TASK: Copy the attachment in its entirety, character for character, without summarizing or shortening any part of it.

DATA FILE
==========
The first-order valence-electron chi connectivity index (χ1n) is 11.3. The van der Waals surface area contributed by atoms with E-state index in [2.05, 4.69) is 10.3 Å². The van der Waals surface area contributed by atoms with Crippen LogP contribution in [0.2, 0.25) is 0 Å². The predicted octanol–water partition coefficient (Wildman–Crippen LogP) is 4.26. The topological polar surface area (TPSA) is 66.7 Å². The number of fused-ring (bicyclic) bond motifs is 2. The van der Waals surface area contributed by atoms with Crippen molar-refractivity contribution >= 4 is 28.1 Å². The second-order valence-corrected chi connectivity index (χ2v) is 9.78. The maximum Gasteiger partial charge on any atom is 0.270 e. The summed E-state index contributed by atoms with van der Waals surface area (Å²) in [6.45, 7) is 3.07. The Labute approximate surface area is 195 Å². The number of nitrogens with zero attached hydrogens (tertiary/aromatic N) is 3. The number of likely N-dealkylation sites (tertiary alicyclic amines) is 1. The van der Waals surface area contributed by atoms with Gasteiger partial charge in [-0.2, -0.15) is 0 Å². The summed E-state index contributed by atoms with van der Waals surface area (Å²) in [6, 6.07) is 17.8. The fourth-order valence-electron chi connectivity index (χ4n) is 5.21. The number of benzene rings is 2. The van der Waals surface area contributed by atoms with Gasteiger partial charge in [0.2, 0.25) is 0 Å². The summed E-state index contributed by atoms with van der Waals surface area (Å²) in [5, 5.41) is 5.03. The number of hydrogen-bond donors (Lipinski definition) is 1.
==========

The first-order valence-electron chi connectivity index (χ1n) is 11.3. The van der Waals surface area contributed by atoms with E-state index in [2.05, 4.69) is 10.3 Å². The van der Waals surface area contributed by atoms with Crippen LogP contribution in [0.2, 0.25) is 0 Å². The predicted octanol–water partition coefficient (Wildman–Crippen LogP) is 4.26. The topological polar surface area (TPSA) is 66.7 Å². The number of fused-ring (bicyclic) bond motifs is 2. The van der Waals surface area contributed by atoms with Crippen molar-refractivity contribution >= 4 is 28.1 Å². The second-order valence-corrected chi connectivity index (χ2v) is 9.78. The maximum Gasteiger partial charge on any atom is 0.270 e. The summed E-state index contributed by atoms with van der Waals surface area (Å²) in [6.45, 7) is 3.07. The Labute approximate surface area is 195 Å². The number of nitrogens with zero attached hydrogens (tertiary/aromatic N) is 3. The number of likely N-dealkylation sites (tertiary alicyclic amines) is 1. The van der Waals surface area contributed by atoms with Gasteiger partial charge in [-0.2, -0.15) is 0 Å². The summed E-state index contributed by atoms with van der Waals surface area (Å²) in [6, 6.07) is 17.8. The fourth-order valence-electron chi connectivity index (χ4n) is 5.21. The number of benzene rings is 2. The van der Waals surface area contributed by atoms with Gasteiger partial charge in [0.2, 0.25) is 0 Å². The summed E-state index contributed by atoms with van der Waals surface area (Å²) in [5, 5.41) is 5.03. The number of hydrogen-bond donors (Lipinski definition) is 1.